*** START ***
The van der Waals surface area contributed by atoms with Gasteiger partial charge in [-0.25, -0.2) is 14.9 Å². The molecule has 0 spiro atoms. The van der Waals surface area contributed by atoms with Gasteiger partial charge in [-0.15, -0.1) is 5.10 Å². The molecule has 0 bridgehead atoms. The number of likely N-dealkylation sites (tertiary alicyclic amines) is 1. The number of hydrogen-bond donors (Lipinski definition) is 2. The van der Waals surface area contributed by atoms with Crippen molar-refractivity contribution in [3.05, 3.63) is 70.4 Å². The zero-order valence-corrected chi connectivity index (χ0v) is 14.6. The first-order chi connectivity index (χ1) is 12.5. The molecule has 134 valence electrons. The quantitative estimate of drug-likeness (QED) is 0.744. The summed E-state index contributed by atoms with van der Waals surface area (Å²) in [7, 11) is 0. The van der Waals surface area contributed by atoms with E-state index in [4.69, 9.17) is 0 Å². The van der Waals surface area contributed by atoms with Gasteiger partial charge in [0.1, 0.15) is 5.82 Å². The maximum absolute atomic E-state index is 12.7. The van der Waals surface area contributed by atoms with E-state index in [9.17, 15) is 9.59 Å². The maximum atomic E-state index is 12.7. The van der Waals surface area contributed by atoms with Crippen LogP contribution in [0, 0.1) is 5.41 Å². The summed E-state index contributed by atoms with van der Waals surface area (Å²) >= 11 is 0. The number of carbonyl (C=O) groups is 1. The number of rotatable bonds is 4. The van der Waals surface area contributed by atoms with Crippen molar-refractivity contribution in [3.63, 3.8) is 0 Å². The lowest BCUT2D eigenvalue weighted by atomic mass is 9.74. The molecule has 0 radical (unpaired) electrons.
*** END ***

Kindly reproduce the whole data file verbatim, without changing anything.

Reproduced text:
The van der Waals surface area contributed by atoms with Gasteiger partial charge in [-0.25, -0.2) is 14.9 Å². The molecule has 0 spiro atoms. The van der Waals surface area contributed by atoms with Gasteiger partial charge in [-0.15, -0.1) is 5.10 Å². The molecule has 0 bridgehead atoms. The number of likely N-dealkylation sites (tertiary alicyclic amines) is 1. The number of hydrogen-bond donors (Lipinski definition) is 2. The van der Waals surface area contributed by atoms with Crippen molar-refractivity contribution in [3.05, 3.63) is 70.4 Å². The zero-order valence-corrected chi connectivity index (χ0v) is 14.6. The first-order chi connectivity index (χ1) is 12.5. The molecule has 134 valence electrons. The quantitative estimate of drug-likeness (QED) is 0.744. The summed E-state index contributed by atoms with van der Waals surface area (Å²) in [7, 11) is 0. The van der Waals surface area contributed by atoms with E-state index in [4.69, 9.17) is 0 Å². The van der Waals surface area contributed by atoms with Gasteiger partial charge in [0.1, 0.15) is 5.82 Å². The maximum absolute atomic E-state index is 12.7. The van der Waals surface area contributed by atoms with E-state index in [9.17, 15) is 9.59 Å². The maximum atomic E-state index is 12.7. The van der Waals surface area contributed by atoms with Crippen LogP contribution in [0, 0.1) is 5.41 Å². The summed E-state index contributed by atoms with van der Waals surface area (Å²) >= 11 is 0. The number of carbonyl (C=O) groups is 1. The number of rotatable bonds is 4. The van der Waals surface area contributed by atoms with Crippen molar-refractivity contribution in [3.63, 3.8) is 0 Å². The lowest BCUT2D eigenvalue weighted by atomic mass is 9.74. The molecule has 0 radical (unpaired) electrons.